Our Good Friday rage against God

Why is there now so much, and so strong, opposition to standard Christian teachings? Examples are regularly in the news, including several in the last week. Why is it that people today hate the Christian message so much that they want to eliminate it from the public sphere? Why is it that if you even express sympathy with Christian doctrines then in the opinion of many your voice must be silenced and you are not welcome to play a role in civil society?

The answer to that question is: Good Friday. For the crucifixion of Jesus was the response of humanity to our maker.

It is perhaps easy to approach the account of Jesus’ sufferings as a tragic tale in which we are expected to sympathise with the innocent victim of injustice; even perhaps to respond with anger towards the evil perpetrators of this terrible miscarriage of justice. But the gospels will not let us do that. Partly because they do not present Jesus as a tragic victim of circumstance – quite the opposite, he remains the one holding the initiative all the way through all the passion narratives – but also because of how they force us to see ourselves. For all the gospels present the crucifixion as a grand conspiracy of all of humanity against Christ.

For truly in this city there were gathered together against your holy servant Jesus, whom you anointed, both Herod and Pontius Pilate, along with the Gentiles and the peoples of Israel… (Acts 4:27)

As we read the gospels, whoever we are, we find ourselves aligned with one or other of the groups that joined together to kill him. The pagans Romans and the religious Jews, those inside his circle and those outside… they all failed him, they all were responsible, they are all guilty. And so we all failed him, we are all responsible, we are all guilty.

The awful truth is, when God came to earth, all the inhabitants of the earth gathered together to kill him. We all gathered together to kill him.

Why? Because that is what we have been trying to do from the Garden of Eden onwards. Eating the fruit was an attempt to kill God, to assert our independence of him, to refuse to allow him to be God. And so when he became man and walked among us, and displayed his spotless purity for all to see, and when he stated plainly what he, as our God, demands of us, and when he told us that he is the one who will judge the world according to God’s laws, we simply could not tolerate it. How dare anyone seek to claim that kind of authority over us? How dare God claim that kind of authority over us? How dare he impinge on our freedom, limit our autonomy, demand our submission, threaten to judge us? That is an outrage. Crucify him. We will not have such things said among us, and those who say them cannot be tolerated.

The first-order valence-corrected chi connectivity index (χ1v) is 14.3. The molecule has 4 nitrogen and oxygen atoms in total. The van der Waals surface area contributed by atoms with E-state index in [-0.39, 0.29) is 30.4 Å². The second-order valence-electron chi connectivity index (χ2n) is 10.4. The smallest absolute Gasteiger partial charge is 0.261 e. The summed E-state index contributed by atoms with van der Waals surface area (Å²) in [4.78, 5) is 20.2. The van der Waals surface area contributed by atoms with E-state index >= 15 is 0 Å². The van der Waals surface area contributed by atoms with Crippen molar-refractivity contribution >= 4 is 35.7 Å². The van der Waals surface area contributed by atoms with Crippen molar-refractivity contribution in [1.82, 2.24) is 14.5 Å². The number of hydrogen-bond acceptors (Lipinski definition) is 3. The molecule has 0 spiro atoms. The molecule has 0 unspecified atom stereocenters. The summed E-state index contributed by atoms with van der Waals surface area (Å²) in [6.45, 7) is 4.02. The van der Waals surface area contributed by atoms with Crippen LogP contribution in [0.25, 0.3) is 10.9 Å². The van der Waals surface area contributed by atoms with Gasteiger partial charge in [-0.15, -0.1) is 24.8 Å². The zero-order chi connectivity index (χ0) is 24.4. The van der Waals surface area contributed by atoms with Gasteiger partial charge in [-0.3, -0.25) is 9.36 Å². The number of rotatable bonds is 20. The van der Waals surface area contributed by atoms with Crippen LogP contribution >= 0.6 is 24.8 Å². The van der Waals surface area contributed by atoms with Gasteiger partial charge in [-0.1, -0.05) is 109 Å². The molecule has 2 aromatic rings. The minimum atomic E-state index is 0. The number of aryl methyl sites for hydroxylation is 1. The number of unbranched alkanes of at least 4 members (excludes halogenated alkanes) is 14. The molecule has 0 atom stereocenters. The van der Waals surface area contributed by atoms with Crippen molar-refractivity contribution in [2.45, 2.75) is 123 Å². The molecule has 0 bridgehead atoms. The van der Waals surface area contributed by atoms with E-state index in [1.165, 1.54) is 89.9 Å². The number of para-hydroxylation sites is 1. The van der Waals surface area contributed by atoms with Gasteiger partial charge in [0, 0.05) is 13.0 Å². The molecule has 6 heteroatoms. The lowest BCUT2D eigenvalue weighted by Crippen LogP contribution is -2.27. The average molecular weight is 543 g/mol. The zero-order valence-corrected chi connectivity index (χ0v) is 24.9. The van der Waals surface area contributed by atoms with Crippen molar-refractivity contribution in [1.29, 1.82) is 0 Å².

So it should not surprise us at all that saying that Jesus is Lord, or upholding any of the implications of that, brings such fury down upon the heads of any Christian that dares say so. That is simply the Good Friday instinct on repeat. But we must take care how we respond.

Christians need to remember three things. First, they must not respond with righteous anger. We must remember that when the crowd in Jerusalem cried out ‘His blood be on us and our children’, that includes us. We are no different by nature. Good Friday demands that we all confess the terrible darkness of our own hearts. It was our cries that condemned our Lord. Good Friday must bring us to our knees in confession of our complicity in the death of our Lord.

Second, we must respond with humble gratitude that Jesus, knowing that, went to his death in full knowledge that the people for whose sins he was dying were the ones calling for his blood. We love him today because he loved us on that day. We only grieve for our sins now because he suffered for them then. If we no longer hate him for his authority over us, it is because in his mercy he has softened our hard hearts and turned them towards him.

Third, we should not be angry at it at those who are angry at Jesus. But rather, we should follow our Lord in being willing to suffer unjustly, knowing that this itself is what God uses to grow Jesus’ Kingdom. We must make sure that our responses are loving and measured; not backing down one iota in our proclamation that Jesus is Lord, and that he is the one whom God has appointed to judge the living and the dead, but speaking of this with humility and reverent fear and with loving urgency as we call others to be saved as we are privileged to have been.

And finally, a word to any reading this who still feel the rage. Who find the message that God will judge us for our actions, including for some (even many) which we consider perfectly acceptable, to be an outrage which well justifies anger and exclusion. You are not doing anything new. You are simply joining in what all humanity (Christians included) did on Good Friday. We all either do or did react that way to him. You will succeed in silencing Jesus no more than we all succeeded on that day. But the glorious news is, Jesus allowed us to do it, for people like you – for people like all of us – so that we need not be condemned for what we did that day, much though we deserve it. He calls you now to drop your resistance, and to bow before him and worship him, whom God has made both Lord and Christ.